An Ontario judge known for leading national inquiries on Canada's blood donation system and the privacy of medical records is being remembered for his unwavering commitment to justice.

Horace Krever, a former lawyer, law professor and judge, died in Toronto on April 30 at the age 94.

Krever was known for chairing multiple inquiries but one of the two most famous ones was the 1977 Royal Commission of Inquiry into the Confidentiality of Health Information, which made medical records private.

He also led the Commission of Inquiry on the Blood System in Canada, which investigated how the blood donation system became contaminated with the human immunodeficiency virus and hepatitis C virus during the 1980s.

Kat Lanteigne, the co-founder of a group that advocates for the recommendations Krever made in the blood system inquiry, says she has been getting calls and emails from tainted blood survivors since his death encouraging her group to keep carrying on Krever's work.

"The attention to detail that Justice Krever oversaw in his inquiry, and the time that he gave to people who had been impacted, was unseen in Canada," Lanteigne, of BloodWatch, said through tears in a phone interview.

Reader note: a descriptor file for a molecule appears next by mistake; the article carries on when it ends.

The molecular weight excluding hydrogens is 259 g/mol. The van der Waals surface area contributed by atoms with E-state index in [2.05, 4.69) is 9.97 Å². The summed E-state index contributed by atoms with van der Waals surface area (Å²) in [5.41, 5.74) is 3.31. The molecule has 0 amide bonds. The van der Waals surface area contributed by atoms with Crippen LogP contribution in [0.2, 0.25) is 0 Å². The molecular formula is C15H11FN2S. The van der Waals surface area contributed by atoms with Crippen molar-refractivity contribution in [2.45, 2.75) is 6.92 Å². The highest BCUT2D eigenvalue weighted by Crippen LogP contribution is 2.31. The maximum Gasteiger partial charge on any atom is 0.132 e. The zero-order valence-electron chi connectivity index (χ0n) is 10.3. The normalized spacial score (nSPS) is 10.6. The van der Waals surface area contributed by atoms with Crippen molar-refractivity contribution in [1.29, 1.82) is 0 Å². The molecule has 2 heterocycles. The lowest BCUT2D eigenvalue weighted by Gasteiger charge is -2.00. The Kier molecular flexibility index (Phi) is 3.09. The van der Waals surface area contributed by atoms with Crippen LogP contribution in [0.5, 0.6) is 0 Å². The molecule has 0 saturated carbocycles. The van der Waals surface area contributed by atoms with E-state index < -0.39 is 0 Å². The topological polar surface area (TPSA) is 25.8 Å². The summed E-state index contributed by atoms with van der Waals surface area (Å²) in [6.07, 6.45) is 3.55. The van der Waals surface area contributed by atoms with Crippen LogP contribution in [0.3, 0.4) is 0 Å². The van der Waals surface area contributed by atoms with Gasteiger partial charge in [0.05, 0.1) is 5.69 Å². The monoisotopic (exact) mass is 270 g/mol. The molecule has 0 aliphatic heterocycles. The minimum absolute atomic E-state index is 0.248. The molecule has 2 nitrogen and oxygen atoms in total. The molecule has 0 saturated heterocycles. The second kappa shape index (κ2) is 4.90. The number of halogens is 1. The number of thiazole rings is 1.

"In many ways, he was their advocate, and a steward and a protector of justice and truth. He is ultimately revered by so many because he was unwavering in his commitment to justice."

Krever's work was so thorough, the 1993 public inquiry into the Canadian blood system also became known as the "Krever Inquiry."

At the time, the inquiry learned at least 2,000 recipients of blood and blood products contracted HIV between 1980 and 1985 and 30,000 transfusion recipients were infected with hepatitis C, a potentially debilitating liver disease, between 1980 and 1990. Approximately 8,000 of those who received tainted blood products were expected to die as a result.

The inquiry's final report made a series of recommendations that changed the way donated blood is screened and processed in Canada.

"Justice Krever's recommendations have now been adapted internationally which is unprecedented in public health and we are honoured to continue his work," Lanteigne said.

Lawyer Harvey Strosberg, who worked with Krever on the health information inquiry and later became his friend, says the former judge always stuck to his principles and was a kind man.

During the high-profile inquiries that made him a household name, Strosberg said Krever also showed himself to be someone who was unpretentious.

"At the time, justices had limousines," Strosberg said. "Horace took the subway. He walked everywhere."

He also recalled calling Krever in 1998, as then-president of the Law Society of Ontario, to offer him an honorary LLD, a doctor of laws degree, for his years of work -- the highest form of appreciation the law society offers.

"Horace said the law society doesn't have jurisdiction to deliver an LLD," Strosberg said with a laugh.

"Just so Horace."

This report by The Canadian Press was first published May 8, 2023.